How To Read A Pet Food Label
Part of being a responsible pet owner is providing your pet with a nutritious diet. For most of us, this nutritious diet is probably going to come in the form of a commercially produced pet food. Easy, just run to any store, grab the first bag of food you see, and you’re all set, right?
Not so fast. It’s safe to say that most pet owners give a little more thought to the food they buy for their furry friends. Unfortunately, choosing a food amidst the seemingly endless varieties and the ever-present marketing claims that pet owners are bombarded with can be a daunting task.
Choosing the right food for your pet is much easier when you have a basic understanding of how to read a pet food label.
The Pet Food Label Decoded
Because pet food is a regulated commodity, there are a few items that must appear on every bag or can:
AAFCO statement – The Association of American Feed Control Officials (AAFCO) sets the nutritional standards for pet foods. The required AAFCO statement on all pet food indicates the testing method for the food; either laboratory tested (formulation) or fed to actual pets followed by extensive testing (feeding trials). The AAFCO statement also indicates for which stage of life the food is best suited.
Ingredient list – The ingredients are the actual products present in the food. Ingredients are listed in order by weight, with the heaviest being first. Due to the high water content of most meat products, these are often listed first.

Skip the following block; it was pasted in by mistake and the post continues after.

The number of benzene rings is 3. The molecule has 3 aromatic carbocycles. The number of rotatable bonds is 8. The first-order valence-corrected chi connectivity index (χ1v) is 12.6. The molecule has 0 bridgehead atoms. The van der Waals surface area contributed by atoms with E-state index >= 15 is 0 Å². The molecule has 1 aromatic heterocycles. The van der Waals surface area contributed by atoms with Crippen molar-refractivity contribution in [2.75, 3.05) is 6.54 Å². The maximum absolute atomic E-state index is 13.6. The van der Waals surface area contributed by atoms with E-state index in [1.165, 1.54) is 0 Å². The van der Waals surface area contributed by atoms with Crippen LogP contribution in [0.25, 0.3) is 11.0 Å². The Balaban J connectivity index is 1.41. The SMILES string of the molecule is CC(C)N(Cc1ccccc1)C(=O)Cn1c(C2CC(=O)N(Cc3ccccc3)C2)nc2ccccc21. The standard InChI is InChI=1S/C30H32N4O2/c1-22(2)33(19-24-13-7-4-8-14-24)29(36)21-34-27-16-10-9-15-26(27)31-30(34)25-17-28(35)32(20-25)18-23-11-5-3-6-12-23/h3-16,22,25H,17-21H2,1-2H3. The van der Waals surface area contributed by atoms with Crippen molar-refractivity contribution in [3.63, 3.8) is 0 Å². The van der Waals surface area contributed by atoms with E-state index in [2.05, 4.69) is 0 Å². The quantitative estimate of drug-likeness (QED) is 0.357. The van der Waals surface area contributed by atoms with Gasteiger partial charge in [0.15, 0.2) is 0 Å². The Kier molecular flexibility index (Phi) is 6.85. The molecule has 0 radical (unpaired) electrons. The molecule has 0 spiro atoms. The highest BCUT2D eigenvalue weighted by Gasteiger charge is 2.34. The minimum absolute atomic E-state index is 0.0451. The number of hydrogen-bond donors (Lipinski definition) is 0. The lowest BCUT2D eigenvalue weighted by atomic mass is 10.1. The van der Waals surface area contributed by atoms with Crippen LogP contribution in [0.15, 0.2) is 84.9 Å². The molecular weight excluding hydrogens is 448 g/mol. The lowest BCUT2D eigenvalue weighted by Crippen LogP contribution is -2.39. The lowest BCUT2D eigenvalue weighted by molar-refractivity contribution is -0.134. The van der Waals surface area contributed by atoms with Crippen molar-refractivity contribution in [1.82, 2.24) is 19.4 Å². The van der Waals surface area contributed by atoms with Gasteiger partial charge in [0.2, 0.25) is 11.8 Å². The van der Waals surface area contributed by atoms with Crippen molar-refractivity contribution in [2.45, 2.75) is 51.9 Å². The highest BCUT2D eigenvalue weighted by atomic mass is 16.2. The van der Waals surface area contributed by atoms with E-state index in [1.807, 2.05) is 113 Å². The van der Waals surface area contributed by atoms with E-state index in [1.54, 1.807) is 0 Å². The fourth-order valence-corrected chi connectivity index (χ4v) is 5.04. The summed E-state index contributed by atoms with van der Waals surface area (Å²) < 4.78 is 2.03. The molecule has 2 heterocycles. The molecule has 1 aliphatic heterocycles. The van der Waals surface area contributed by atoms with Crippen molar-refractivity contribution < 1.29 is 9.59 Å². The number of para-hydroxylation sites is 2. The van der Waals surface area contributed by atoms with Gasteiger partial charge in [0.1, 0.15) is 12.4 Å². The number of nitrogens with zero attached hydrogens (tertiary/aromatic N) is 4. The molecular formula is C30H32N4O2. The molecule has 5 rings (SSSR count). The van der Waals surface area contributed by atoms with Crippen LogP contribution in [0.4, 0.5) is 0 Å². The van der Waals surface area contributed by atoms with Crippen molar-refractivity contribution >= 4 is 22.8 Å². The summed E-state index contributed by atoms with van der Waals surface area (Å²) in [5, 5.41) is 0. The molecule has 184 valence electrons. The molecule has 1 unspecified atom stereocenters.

Guaranteed analysis – These numbers indicate the minimum or maximum levels of nutrients such as protein, fat, fiber, etc. This does not indicate the exact nutrient levels present in the food because it doesn’t take water weight and other factors into account that could throw off the percentage values. If you want to use the guaranteed analysis to compare foods, convert the percentages into dry weight values using an online calculator.
All animals require adequate protein to thrive, so while it’s ok if meat is not the first ingredient on the list, it should be one of the top few listed. The package label should also contain the manufacturer’s name and toll-free phone number.
Things To Watch Out For
When examining pet food labels, it’s important to be aware that pet food companies are trying to sell their products, which means they are not above the use of various advertising strategies. Be aware of the following:
- “By-products” – Many of us have been led to believe that by-products are an undesirable component of pet food, but this is not necessarily the case. Contrary to popular belief, by-products are not “hoofs and feathers” but other non-meat animal parts including necks and organ meats, many of which are highly nutritious.
- Advertising claims –Watch out for words such as “all natural” and “holistic”, these words are not regulated by the AAFCO and therefore have no legal standing.
- Grain-free is not for everyone – The grain-free trend is going strong in the pet food industry, and many pet owners believe that their pets should be fed a grain-free diet for their health. While grains should never make up the bulk of a pet food, they can actually contribute valuable nutrients when used in correct proportions.